What sort of issues does Bradley work on? ‘In some cases there is a “problem” to solve with a set goal. Once this is achieved the contract/relationship ends. Longer term clients focus on performance improvement in the future. It’s clear that players I have worked with at certain clubs, such as Manchester United, focus on learning, on improving themselves. For players at other clubs, the issues have more been about dealing with outside issues and circumstances: getting on with a particular teammate, for instance. We do still work at a team level and here open discussion is the key.’ The company still gets involved in group projects. ‘We have worked directly with coaching teams and set out to improve on-field communication. We still work with academy players. Working with these groups was my introduction to practical work in football. When I was doing my MSc there was a grant for football-related topics and I did mine on fear of failure among academy footballers. After completing it I wrote round to all 92 FA clubs offering a free talk on my MSc. I got a reply from Sunderland and after a while that resulted in working at Watford Football Club for five years.’

Bradley has worked with individual Olympians and Paralympians, as well as in other sports. I wondered if there was a difference between team sports like football and cricket and individual sports like golf and tennis. ‘Less than you think: that distinction doesn’t really apply in certain sports. Football is highly competitive within as well as between teams. Cricketers and footballers have to perform individually as well as within a team.’

Education and cognitive science

The company’s work in education reflects the growing interest in cognitive science in the education sector. Bradley is quite clear that ‘we do training, CPD, INSET days and twilight sessions. I think of us as a Google Translate for educators – taking existing research and theory, then turning it into stimulating, relevant language. We are not trying to replace educational psychologists: my wife is a child and educational psychologist so I’m very clear on that. We could not do the assessment and special needs work educational psychologists do whereas they could easily do what we do if the funding and time were available. Many educational psychologists are trying to widen their remit and use more of the knowledge and skills they possess.’

‘A lot of our work addresses metacognition – skills like that help pupils to learn more effectively given the knowledge-rich curriculum, so we look at areas like retrieval practice and cognitive load theory. Resilience is also important as are areas like self-awareness and self-reflection. We do less work in business but again we’re basically a training organisation. You have to be engaging for these audiences. Managers hire us to give sessions and keynotes that genuinely inspire their teams.’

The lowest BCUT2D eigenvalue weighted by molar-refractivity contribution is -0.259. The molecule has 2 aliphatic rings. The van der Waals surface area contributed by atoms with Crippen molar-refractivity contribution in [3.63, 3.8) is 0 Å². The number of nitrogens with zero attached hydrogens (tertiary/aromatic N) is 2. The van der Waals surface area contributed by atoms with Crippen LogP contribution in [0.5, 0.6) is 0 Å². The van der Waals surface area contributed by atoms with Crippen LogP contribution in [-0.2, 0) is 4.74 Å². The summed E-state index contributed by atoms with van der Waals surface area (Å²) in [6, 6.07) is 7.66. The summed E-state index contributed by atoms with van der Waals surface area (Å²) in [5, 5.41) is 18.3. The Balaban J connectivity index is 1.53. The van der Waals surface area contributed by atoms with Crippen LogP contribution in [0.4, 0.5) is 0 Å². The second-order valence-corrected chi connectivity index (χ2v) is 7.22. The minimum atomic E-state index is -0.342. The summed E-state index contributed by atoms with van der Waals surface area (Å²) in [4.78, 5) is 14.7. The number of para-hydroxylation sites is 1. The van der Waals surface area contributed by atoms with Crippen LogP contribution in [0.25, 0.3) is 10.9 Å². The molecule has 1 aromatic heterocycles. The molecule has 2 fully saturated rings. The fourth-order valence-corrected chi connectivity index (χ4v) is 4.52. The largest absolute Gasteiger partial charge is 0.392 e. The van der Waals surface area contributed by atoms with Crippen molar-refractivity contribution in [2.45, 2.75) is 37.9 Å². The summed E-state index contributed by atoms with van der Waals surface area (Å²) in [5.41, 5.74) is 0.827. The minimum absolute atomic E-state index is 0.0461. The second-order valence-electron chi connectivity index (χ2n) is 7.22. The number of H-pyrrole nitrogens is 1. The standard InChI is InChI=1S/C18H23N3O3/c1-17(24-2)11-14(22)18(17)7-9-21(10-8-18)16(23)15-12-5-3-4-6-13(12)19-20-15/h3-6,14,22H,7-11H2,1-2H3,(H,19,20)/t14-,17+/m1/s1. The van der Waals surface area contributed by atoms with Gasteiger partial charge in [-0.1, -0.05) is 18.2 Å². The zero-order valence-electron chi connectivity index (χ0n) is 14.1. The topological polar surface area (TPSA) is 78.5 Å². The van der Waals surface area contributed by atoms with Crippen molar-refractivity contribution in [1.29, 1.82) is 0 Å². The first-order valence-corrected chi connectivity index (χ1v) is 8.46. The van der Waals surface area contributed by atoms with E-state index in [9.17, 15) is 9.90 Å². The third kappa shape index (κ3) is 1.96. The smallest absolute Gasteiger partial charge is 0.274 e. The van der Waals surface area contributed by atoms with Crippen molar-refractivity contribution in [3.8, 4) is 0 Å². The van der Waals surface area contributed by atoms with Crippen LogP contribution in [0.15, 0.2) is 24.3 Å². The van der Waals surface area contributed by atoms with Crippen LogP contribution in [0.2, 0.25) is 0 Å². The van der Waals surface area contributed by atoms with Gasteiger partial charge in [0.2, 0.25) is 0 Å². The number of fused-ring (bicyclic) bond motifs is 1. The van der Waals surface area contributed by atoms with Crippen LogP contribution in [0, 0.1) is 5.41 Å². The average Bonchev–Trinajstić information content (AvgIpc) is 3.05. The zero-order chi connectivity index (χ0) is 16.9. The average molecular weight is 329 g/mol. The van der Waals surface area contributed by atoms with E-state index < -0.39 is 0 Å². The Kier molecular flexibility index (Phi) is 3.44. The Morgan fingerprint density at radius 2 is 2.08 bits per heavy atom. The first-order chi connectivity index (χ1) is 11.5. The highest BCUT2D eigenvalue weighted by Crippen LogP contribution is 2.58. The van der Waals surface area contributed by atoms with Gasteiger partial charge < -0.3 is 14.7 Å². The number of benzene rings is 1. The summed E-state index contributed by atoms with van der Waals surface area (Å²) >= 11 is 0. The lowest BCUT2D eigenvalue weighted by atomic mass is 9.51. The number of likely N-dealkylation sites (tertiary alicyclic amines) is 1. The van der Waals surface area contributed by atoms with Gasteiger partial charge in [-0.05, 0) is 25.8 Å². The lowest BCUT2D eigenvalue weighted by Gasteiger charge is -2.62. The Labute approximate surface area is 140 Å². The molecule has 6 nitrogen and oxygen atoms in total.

Bradley started out, as he describes it, as a proper tennis brat. ‘I did A-level PE and Psychology. Since the same teacher taught on both courses, I was able to attend the same lessons twice – which convinced me I could succeed at sport psychology! At the start I was rather impressed with the idea of working with sports stars but I’m less star-struck now.’ 

Given how his career and the discipline of sport science has developed how does the future shape up? ‘We do more work online because of Covid. It doesn’t work as well as face-to-face sessions. For instance it’s harder to break the ice with small talk on-screen, but it does have advantages which means it will continue. Equally I don’t see the cognitive science revolution losing pace in the near future. There are more roles for sport psychologists advertised now than when I started.’

Bradley predicts that more individual, high-profile players will seek the edge psychology gives to their performance. ‘As I’ve suggested they are a small network. I suspect our business will develop internationally since sport is increasingly trans-national. Our new initiative is running some CPD seminars online for young recently trained psychologists, looking at basic issues like how you apply for work, what do you wear to a meeting. I’m excited about this.’

Bradley is currently working on a book that looks at how do we present key psychological findings and concepts. ‘I am very interested in data visualisation – how people design infographics to make data easier to understand. At some stage, I’d quite like to write a sport psychology book with my brilliant colleagues, Edward Watson, Matthew Shaw, and Hanna Gildam-Clark, but in a style that varies a bit from your traditional sport psychology text. In the short term, though, sleep is the main objective… I have a very young child!

- Bradley Busch, @BradleyKBusch